Police Cells: Mental Health Crisis

People in a mental health crisis find it terrifying to be held in a police cell.

Peers will move an amendment to the policing and crime bill to ensure those adults feeling suicidal, are self-harming or are psychotic are never taken to police stations for assessment. This plan is already in place for under-18s.

 

“The police can’t continue to pick up the pieces of Britain’s mental health cuts”

 

After widespread concern over the practice, there has been a sharp fall in recent years of individuals being held in police cells and a rise inappropriate hospital admissions.

 

“When you’re in a mental health crisis you may become frustrated, frightened and extremely distressed. Your behaviour could be perceived as aggressive and threatening to others, but you desperately need support and compassion. Being held in a police cell and [in effect] treated like a criminal only makes things worse. Now is the moment to ban this damaging practice once and for all.”
Paul Harmer, Chief of the mental health charity Mind

Per Watchdog, mentally ill people are more likely to die after police use force.
  • 2015-16 figures show that in England and Wales there were 2,100 instances of adults detained under section 136 of the Mental Health Act in police cells. There were also 43 children and young people under the age of eighteen held in police cells.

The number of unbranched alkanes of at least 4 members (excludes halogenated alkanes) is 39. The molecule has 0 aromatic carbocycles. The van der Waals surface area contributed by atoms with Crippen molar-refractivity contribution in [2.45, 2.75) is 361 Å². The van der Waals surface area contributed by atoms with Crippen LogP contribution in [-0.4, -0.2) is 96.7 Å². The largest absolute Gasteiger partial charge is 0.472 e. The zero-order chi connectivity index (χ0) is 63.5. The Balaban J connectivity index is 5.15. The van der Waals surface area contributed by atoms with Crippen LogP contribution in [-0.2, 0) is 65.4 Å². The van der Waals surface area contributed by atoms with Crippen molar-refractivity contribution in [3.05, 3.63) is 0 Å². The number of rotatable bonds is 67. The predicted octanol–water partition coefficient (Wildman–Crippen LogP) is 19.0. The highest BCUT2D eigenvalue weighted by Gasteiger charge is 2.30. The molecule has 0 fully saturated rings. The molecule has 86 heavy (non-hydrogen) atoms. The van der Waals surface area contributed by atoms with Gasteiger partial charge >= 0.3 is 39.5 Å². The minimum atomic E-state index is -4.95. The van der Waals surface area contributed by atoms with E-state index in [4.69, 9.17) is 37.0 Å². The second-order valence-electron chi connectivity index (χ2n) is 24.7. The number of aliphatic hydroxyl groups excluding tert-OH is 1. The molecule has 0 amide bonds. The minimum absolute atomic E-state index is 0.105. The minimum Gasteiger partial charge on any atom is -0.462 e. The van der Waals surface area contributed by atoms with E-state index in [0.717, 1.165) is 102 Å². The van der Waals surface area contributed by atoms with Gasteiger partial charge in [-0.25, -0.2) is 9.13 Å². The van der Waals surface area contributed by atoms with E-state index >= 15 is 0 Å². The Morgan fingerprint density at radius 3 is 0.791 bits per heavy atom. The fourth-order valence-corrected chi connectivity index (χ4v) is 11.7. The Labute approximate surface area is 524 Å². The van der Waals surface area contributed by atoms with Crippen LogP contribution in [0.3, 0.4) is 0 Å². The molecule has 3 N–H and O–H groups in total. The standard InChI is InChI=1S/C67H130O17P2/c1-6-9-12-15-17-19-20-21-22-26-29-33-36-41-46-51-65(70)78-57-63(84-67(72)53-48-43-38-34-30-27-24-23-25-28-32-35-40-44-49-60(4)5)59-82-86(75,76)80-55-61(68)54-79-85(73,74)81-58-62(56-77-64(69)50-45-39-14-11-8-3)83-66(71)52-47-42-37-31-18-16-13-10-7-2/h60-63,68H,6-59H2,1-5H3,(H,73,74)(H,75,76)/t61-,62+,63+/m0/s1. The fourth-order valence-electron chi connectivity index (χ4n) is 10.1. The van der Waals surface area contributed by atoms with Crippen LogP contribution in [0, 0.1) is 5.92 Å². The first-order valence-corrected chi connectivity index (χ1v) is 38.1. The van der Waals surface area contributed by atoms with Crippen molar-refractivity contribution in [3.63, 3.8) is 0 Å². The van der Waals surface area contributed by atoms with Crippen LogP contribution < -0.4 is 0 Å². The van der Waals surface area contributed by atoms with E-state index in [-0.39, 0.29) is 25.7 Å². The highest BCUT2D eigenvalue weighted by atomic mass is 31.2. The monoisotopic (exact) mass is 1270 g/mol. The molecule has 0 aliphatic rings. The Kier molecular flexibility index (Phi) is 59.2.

• Yorkshire police detained 269 people, while Avon and Somerset detained 242, and South Wales 192.
  • Officers state that they only take in those in crisis when there is “no safe place” available in local NHS hospitals.

Yet, looking back to 20014, the figure was 53% fewer than the 4,537 in 2015.

Numbers dramatically fell during Theresa May’s time as home secretary from 2010. During 2011-12  nine thousand people were detained in police cells, whilst the number of minors fell from 256 to 43.

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“Kent police believe the use of police cells for those detained under the Mental Health Act should be a never event. Cells are not appropriate places for anyone detained under the act and we know that their use can add to the trauma of the crisis and potentially delay that person’s recovery.”
Insp Wayne Goodwin, Kent constabulary’s mental health liaison officer

A spokesperson said: “We are committed to ensuring those in mental health crisis get compassionate care and that no one is taken to a cell when they have committed no crime and solely because there is no alternative safe place for them. Significant progress has been made by the police and health partners in halving the use of police cells for those in mental health crisis over the last year. But there is still more work to be done.
Changes to legislation through the Policing and Crime Bill will ban the use of police cells for under 18s in mental health crisis, and ensure they can only be used as a place of safety for adults in genuinely exceptional circumstances.”

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